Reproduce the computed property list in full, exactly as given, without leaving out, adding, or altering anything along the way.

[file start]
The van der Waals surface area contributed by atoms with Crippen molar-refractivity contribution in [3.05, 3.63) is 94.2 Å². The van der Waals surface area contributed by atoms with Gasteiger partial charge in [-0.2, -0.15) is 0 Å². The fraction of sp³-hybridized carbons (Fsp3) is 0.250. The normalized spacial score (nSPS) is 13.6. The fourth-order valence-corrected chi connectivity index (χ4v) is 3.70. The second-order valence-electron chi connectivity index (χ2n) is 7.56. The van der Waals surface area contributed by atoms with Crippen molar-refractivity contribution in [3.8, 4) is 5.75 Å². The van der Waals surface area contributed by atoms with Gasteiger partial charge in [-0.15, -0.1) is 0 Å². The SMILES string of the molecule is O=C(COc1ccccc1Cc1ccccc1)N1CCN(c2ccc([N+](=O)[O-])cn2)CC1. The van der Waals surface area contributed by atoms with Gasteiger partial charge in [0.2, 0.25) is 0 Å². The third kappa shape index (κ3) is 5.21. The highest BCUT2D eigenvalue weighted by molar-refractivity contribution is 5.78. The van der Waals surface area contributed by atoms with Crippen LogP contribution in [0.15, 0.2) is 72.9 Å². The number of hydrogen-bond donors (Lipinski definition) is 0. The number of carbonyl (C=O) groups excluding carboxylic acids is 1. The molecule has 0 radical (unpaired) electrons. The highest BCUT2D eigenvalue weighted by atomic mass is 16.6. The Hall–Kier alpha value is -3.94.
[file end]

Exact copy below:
The van der Waals surface area contributed by atoms with Crippen molar-refractivity contribution in [3.05, 3.63) is 94.2 Å². The van der Waals surface area contributed by atoms with Gasteiger partial charge in [-0.2, -0.15) is 0 Å². The fraction of sp³-hybridized carbons (Fsp3) is 0.250. The normalized spacial score (nSPS) is 13.6. The fourth-order valence-corrected chi connectivity index (χ4v) is 3.70. The second-order valence-electron chi connectivity index (χ2n) is 7.56. The van der Waals surface area contributed by atoms with Crippen molar-refractivity contribution in [3.8, 4) is 5.75 Å². The van der Waals surface area contributed by atoms with Gasteiger partial charge in [-0.15, -0.1) is 0 Å². The SMILES string of the molecule is O=C(COc1ccccc1Cc1ccccc1)N1CCN(c2ccc([N+](=O)[O-])cn2)CC1. The van der Waals surface area contributed by atoms with Gasteiger partial charge in [0.2, 0.25) is 0 Å². The third kappa shape index (κ3) is 5.21. The highest BCUT2D eigenvalue weighted by molar-refractivity contribution is 5.78. The van der Waals surface area contributed by atoms with Crippen LogP contribution in [0.15, 0.2) is 72.9 Å². The number of hydrogen-bond donors (Lipinski definition) is 0. The number of carbonyl (C=O) groups excluding carboxylic acids is 1. The molecule has 0 radical (unpaired) electrons. The highest BCUT2D eigenvalue weighted by atomic mass is 16.6. The Hall–Kier alpha value is -3.94.